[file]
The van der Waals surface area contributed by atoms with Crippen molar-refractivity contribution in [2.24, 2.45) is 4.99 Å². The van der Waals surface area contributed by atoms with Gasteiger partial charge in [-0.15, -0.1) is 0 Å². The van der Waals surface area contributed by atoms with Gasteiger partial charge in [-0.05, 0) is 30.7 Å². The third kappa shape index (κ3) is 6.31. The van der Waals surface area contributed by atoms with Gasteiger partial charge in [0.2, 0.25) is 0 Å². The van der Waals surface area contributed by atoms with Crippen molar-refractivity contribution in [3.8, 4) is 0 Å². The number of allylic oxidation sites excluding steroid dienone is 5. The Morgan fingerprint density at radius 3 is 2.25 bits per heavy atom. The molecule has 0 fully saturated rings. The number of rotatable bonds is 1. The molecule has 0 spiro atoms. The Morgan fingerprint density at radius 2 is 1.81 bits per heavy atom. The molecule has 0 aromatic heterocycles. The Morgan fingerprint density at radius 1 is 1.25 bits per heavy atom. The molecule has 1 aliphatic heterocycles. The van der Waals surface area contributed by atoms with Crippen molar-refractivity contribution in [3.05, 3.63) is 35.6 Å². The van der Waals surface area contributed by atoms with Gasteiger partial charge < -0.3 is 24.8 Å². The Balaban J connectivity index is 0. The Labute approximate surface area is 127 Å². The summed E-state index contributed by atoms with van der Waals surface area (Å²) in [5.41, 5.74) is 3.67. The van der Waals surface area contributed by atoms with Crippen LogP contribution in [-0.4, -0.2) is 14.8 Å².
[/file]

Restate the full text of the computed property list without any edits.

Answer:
The van der Waals surface area contributed by atoms with Crippen molar-refractivity contribution in [2.24, 2.45) is 4.99 Å². The van der Waals surface area contributed by atoms with Gasteiger partial charge in [-0.15, -0.1) is 0 Å². The van der Waals surface area contributed by atoms with Gasteiger partial charge in [-0.05, 0) is 30.7 Å². The third kappa shape index (κ3) is 6.31. The van der Waals surface area contributed by atoms with Gasteiger partial charge in [0.2, 0.25) is 0 Å². The van der Waals surface area contributed by atoms with Crippen molar-refractivity contribution in [3.8, 4) is 0 Å². The number of allylic oxidation sites excluding steroid dienone is 5. The Morgan fingerprint density at radius 3 is 2.25 bits per heavy atom. The molecule has 0 fully saturated rings. The number of rotatable bonds is 1. The molecule has 0 spiro atoms. The Morgan fingerprint density at radius 2 is 1.81 bits per heavy atom. The molecule has 0 aromatic heterocycles. The Morgan fingerprint density at radius 1 is 1.25 bits per heavy atom. The molecule has 1 aliphatic heterocycles. The van der Waals surface area contributed by atoms with Crippen molar-refractivity contribution in [3.05, 3.63) is 35.6 Å². The van der Waals surface area contributed by atoms with Gasteiger partial charge < -0.3 is 24.8 Å². The Balaban J connectivity index is 0. The Labute approximate surface area is 127 Å². The summed E-state index contributed by atoms with van der Waals surface area (Å²) in [5.41, 5.74) is 3.67. The van der Waals surface area contributed by atoms with Crippen LogP contribution in [-0.4, -0.2) is 14.8 Å².